What color shirt was your roommate / spouse / significant other wearing this morning?
What type of car does your neighbor drive?
When is your boss’ birthday?
Was the girl in the above photo wearing a wedding ring?
If you had paid attention, you would know.
Most people go through life with their attention centered solely on themselves. If they are exposed to any piece of information that does not seem like it will have any lasting impact on their lives, they pay it no heed.
This is no way to live.
I have no illusions of being any less self-centered than the average man. In fact, I may be even more so than most. And yet I do pay attention. Not from any pretense about being an overly caring person, but because I understand the value of information.
Growing up, whenever I would get into the car with my mother I would instantly tune out the outside world. Whether reading a book, listening to music, or just having a conversation, I would not pay the slightest bit of attention to the route we were taking. Years later there were many times where I found myself in the embarrassing situation of not knowing my way around my own hometown. This embarrassment could have been avoided by simply paying attention.
There have been many times throughout my schooling experience where I have been required to sit in on guest lectures. While attendance was often taken at these events, they were seldom tested upon. As a result, it was commonplace during these lectures to look around the room and see people dozing, doodling, texting, or doing pretty much anything other than paying attention to the speaker. Yes, there were times when I was one of the doodlers. But almost every time where I have forced myself to pay attention I have been rewarded in some way.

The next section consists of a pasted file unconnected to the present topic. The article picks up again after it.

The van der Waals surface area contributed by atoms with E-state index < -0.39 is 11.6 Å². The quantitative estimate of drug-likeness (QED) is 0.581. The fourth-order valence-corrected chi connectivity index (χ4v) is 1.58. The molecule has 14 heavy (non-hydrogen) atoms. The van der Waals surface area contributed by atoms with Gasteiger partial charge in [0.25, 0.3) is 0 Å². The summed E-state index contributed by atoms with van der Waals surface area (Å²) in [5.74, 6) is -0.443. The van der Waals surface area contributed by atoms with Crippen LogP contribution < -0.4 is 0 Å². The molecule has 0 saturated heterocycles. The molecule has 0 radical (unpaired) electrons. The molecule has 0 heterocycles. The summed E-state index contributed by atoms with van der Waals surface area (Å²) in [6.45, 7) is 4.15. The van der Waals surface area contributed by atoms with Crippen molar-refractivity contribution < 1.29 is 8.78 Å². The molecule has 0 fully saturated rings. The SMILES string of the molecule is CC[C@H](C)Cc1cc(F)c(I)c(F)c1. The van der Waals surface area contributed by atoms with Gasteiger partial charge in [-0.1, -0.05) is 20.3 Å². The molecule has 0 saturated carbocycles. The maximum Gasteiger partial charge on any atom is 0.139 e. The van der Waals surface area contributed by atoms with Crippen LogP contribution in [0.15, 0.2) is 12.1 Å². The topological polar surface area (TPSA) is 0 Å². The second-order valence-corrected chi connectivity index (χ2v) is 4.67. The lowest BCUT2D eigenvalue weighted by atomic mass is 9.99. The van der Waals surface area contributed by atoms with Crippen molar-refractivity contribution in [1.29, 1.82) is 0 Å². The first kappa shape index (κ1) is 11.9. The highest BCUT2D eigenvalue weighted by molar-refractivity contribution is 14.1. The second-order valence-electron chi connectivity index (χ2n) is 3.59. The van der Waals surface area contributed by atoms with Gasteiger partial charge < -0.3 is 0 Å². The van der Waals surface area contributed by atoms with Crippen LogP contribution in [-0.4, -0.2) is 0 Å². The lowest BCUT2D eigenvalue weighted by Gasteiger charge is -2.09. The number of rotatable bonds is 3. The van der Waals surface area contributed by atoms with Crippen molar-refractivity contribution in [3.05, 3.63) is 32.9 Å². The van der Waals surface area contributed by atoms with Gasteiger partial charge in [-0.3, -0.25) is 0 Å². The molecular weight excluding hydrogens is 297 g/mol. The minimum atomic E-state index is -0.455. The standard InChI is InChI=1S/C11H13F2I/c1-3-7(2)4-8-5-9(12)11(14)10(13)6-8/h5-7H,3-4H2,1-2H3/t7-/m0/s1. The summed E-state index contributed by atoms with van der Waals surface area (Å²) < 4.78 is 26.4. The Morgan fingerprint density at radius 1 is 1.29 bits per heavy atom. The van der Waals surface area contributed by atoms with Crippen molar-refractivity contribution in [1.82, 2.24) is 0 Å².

A little over a month ago, I had been looking for a professor to start doing research and been having poor luck in finding one until I remembered one of these guest lectures. Over a year prior I had been required to attend a lecture on modern facial recognition technologies and, while at the time it had little relevance to me, it has turned out to be closely related to my current field of interest. Based on what I remembered from that lecture I was able to contact the professor who gave it, impress him with my knowledge, and now I am already involved in doing research under his supervision.
I didn’t get that job because I was smarter than everyone else who heard that lecture. I was just more attentive.
Society has a tendency to judge intelligence based on how much we know. At the same time, the human brain has a seemingly endless capacity for knowledge. And yet tremendous disparities in apparent intelligence in individuals abound, even in those with similar genetics or upbringings. Yes, some of this can be blamed on “good” or “bad” memories, but such attributions are like claiming that a body builder is just naturally stronger than his accountant brother. True, one may have a slightly different natural build, but the true difference between them is how much exercise they get.
Your brain is like a muscle, and it’s not too late to start exercising it. Pick one hour every day where you do your best to take in and remember every detail that you see or hear. No, you probably won’t be able to remember everything. But if you keep it up, you will start to find that you can indeed increase both the amount that you can take in and the ease with which you store it. It may take a good deal of time and effort, but the positive benefits that this practice will have on your life will soon make you realize how worth it it really is.